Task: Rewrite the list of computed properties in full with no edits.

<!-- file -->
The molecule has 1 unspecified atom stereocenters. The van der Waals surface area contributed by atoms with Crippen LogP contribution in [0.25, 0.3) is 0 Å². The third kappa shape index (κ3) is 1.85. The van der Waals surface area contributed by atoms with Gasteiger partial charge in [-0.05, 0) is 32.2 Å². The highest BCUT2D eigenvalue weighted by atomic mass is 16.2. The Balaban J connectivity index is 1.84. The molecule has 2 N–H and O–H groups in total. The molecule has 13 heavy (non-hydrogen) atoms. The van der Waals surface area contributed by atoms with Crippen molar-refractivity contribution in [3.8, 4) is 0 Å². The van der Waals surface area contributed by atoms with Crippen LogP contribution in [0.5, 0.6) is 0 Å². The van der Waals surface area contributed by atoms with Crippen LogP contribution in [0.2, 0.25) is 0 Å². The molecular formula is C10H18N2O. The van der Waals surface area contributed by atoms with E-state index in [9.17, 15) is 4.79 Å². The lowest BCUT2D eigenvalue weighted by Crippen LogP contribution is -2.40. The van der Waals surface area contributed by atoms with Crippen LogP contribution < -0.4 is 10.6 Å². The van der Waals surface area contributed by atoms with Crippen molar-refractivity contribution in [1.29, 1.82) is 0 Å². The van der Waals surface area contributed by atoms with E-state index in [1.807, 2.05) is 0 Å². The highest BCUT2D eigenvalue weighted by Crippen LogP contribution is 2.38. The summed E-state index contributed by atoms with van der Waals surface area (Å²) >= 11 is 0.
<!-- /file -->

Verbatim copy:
The molecule has 1 unspecified atom stereocenters. The van der Waals surface area contributed by atoms with Crippen LogP contribution in [0.25, 0.3) is 0 Å². The third kappa shape index (κ3) is 1.85. The van der Waals surface area contributed by atoms with Gasteiger partial charge in [-0.05, 0) is 32.2 Å². The highest BCUT2D eigenvalue weighted by atomic mass is 16.2. The Balaban J connectivity index is 1.84. The molecule has 2 N–H and O–H groups in total. The molecule has 13 heavy (non-hydrogen) atoms. The van der Waals surface area contributed by atoms with Crippen molar-refractivity contribution in [3.8, 4) is 0 Å². The van der Waals surface area contributed by atoms with Crippen LogP contribution in [0.5, 0.6) is 0 Å². The van der Waals surface area contributed by atoms with Crippen LogP contribution in [0.2, 0.25) is 0 Å². The molecular formula is C10H18N2O. The van der Waals surface area contributed by atoms with E-state index in [9.17, 15) is 4.79 Å². The lowest BCUT2D eigenvalue weighted by Crippen LogP contribution is -2.40. The van der Waals surface area contributed by atoms with Crippen LogP contribution < -0.4 is 10.6 Å². The van der Waals surface area contributed by atoms with Crippen molar-refractivity contribution in [1.29, 1.82) is 0 Å². The van der Waals surface area contributed by atoms with E-state index in [1.807, 2.05) is 0 Å². The highest BCUT2D eigenvalue weighted by Crippen LogP contribution is 2.38. The summed E-state index contributed by atoms with van der Waals surface area (Å²) >= 11 is 0.